Did you catch the double exclamation points there? That's surely a sign of scientific rigor, right? A little-known fact: the authenticity of a claim made online is directly proportional to the number of exclamation points that follows it!!!!!!
Must be true.
The misconception about this comes from two different publications. The first was a letter published in the 1960s, in which a doctor reported that he experienced symptoms like an allergic reaction whenever he ate at a Chinese restaurant. The second publication was of a study performed by a neuroscientist. In this study, one John Olney injected MSG into mice, and found many adverse effects. The difficulty with linking this to human subjects, of course, is that we don't generally consume MSG by injecting it. Further, the doses that Olney administered to these mice, were doeses that were proportionally appropriate for horses. Mice are smaller than horses (citation needed), so a horse-sized dose of *anything* was likely to mess a mouse up pretty badly. The moral of the story is, take your information with a grain of salt.
MSG stands for monosodium glutamate, which has two parts: a sodium ion, and a glutamate ion. Sodium is definitely common enough for most everyone to realize its effects. Excessive sodium intake is bad, yes, but the sodium part of MSG is no MSG stands for monosodium glutamate, which has two parts: a sodium ion, and a glutamate ion. Sodium is definitely common enough for most everyone to realize its effects. Excessive sodium intake is bad, yes, but the sodium part of MSG is no different than the sodium part of table salt, so there's nothing demonic about that. As for glutamate... let's make it sound a little more scary. Glutamate is what's left over when glutamic acid is in an environment with a pH of more than (as in, less acidic than) 4.1 (which is a little less acidic than acetic acid, the acid prevalent in vinegar). This means that glutamate is the form of acetic acid that would be present in the body. Is this scary yet?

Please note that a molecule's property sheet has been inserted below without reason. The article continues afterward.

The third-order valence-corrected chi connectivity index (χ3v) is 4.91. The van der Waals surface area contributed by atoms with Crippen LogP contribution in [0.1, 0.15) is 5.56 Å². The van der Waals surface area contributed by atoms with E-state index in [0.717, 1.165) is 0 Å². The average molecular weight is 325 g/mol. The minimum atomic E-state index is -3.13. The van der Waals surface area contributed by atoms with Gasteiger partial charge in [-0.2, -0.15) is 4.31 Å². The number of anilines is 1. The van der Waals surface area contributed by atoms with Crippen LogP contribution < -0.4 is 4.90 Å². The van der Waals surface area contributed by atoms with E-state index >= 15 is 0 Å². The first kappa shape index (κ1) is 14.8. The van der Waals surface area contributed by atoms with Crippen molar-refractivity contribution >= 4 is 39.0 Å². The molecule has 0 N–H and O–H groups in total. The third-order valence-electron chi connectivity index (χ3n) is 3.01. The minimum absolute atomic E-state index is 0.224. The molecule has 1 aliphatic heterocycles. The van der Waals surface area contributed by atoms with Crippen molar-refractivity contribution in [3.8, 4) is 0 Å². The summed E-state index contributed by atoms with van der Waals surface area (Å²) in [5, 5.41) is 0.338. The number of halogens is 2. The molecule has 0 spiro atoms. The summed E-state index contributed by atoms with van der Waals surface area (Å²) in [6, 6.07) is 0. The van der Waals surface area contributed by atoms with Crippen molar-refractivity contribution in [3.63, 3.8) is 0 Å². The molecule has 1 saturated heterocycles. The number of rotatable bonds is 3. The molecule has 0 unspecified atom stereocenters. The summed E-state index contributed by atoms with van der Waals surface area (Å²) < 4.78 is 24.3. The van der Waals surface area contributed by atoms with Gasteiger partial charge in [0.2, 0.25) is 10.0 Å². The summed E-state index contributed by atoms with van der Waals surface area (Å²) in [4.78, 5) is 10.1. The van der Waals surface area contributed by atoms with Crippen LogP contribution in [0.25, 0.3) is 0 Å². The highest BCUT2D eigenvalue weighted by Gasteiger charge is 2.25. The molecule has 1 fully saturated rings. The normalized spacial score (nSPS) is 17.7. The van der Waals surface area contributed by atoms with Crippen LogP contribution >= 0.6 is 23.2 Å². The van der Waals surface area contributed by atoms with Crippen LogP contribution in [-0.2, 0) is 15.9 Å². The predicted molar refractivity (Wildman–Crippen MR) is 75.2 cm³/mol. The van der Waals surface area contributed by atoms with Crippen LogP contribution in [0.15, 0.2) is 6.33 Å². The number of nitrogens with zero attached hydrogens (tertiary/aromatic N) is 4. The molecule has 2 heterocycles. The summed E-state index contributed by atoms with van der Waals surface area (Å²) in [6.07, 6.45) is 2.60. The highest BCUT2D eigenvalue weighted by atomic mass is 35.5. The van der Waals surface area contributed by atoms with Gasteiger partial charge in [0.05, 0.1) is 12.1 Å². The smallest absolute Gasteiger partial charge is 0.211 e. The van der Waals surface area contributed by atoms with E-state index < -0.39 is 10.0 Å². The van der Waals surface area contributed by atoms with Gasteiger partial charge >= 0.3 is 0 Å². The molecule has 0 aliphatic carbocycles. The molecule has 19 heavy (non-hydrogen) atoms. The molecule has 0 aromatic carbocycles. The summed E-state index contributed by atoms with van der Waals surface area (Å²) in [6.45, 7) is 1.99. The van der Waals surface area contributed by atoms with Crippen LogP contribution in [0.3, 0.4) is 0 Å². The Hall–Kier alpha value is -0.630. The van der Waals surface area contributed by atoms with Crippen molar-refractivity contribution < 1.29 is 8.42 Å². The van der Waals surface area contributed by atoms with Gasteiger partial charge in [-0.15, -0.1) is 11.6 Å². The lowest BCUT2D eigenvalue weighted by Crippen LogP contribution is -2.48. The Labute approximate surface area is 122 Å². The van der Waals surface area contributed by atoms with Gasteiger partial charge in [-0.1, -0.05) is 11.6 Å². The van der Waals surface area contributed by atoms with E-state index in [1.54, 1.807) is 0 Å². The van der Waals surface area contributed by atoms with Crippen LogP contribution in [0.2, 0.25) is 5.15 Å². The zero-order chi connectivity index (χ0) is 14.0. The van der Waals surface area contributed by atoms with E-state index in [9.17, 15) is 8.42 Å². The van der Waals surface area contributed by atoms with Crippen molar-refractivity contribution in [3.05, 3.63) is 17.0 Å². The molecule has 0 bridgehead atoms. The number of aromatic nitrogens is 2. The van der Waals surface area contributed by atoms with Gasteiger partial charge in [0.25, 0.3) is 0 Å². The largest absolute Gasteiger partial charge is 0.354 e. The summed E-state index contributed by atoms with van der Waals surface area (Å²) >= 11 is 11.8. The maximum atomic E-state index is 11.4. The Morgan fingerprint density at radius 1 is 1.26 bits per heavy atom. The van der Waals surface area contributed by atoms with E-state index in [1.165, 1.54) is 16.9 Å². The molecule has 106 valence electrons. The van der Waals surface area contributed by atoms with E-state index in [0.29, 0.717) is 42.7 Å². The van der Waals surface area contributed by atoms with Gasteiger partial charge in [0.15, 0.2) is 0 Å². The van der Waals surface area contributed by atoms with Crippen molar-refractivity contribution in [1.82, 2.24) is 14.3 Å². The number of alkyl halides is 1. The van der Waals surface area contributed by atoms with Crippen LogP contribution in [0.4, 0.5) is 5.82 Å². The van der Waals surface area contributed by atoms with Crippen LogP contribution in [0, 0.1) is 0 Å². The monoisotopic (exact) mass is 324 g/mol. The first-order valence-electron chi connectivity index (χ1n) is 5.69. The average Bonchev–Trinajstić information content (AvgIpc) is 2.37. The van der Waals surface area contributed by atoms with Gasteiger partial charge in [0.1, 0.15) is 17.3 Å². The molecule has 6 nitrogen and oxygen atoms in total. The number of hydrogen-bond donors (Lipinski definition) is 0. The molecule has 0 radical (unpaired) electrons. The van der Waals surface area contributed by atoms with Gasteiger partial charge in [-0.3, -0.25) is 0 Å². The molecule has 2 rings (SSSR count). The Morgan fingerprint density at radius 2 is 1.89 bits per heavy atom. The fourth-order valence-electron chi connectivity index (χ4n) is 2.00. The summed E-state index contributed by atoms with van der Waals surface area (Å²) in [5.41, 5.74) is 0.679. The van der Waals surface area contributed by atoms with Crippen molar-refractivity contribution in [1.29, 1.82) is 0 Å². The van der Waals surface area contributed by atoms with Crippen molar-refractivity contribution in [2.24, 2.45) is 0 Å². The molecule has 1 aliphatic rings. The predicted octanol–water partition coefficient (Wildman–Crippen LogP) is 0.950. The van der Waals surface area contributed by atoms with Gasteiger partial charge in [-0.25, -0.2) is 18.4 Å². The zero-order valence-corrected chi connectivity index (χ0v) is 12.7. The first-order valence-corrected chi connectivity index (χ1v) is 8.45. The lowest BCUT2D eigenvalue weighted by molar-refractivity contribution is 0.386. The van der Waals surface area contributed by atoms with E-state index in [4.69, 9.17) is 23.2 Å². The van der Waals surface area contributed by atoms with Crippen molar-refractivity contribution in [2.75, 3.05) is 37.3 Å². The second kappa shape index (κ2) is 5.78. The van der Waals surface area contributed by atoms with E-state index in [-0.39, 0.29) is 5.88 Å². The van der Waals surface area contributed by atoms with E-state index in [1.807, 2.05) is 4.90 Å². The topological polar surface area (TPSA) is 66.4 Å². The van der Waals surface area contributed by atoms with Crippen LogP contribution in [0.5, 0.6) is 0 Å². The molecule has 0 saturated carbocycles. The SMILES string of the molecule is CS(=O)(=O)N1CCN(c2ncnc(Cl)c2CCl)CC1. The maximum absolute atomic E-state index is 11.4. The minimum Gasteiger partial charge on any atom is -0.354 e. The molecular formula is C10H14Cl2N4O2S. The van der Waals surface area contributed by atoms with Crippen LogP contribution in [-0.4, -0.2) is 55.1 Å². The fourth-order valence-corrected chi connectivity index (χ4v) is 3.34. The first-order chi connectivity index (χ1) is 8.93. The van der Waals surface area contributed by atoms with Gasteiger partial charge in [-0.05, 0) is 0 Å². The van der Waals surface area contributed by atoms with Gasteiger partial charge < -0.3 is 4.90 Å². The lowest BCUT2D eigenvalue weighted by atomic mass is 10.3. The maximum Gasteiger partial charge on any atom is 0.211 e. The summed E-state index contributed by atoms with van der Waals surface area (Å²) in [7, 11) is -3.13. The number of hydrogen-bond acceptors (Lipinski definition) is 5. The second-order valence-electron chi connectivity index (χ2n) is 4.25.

Let's take it one step further. Glutamic acid is a naturally occurring amino acid, AKA a building block of proteins. Our bodies naturally produce glutamate/glutamic acid, literally all the time. Neither sodium nor glutamate (nor the combination thereof) is particularly dangerous to those without a very specific, very rare allergy.
I've read a while back that the effects that some people experience and attribute to MSG may actually be a sensitivity to soy products. Oriental foods are often blamed for having high MSG content, but also have a lot of soy as a common component.
I don't recall where I read it. Just that I read it. Not saying it's true. Just something I read.
No, I wasn't doubting what you said at all. I saw the same thing.
my comment was about firefly' very funny comment about the size of a mouse vs the size of a horse a few posts up.
@MrMilkDud I thought you might like that.
I've seen some really big mice and some really small horses, so it depends on which of which they were using. :)
Would you go so far as to classify them as R.O.U.S.es?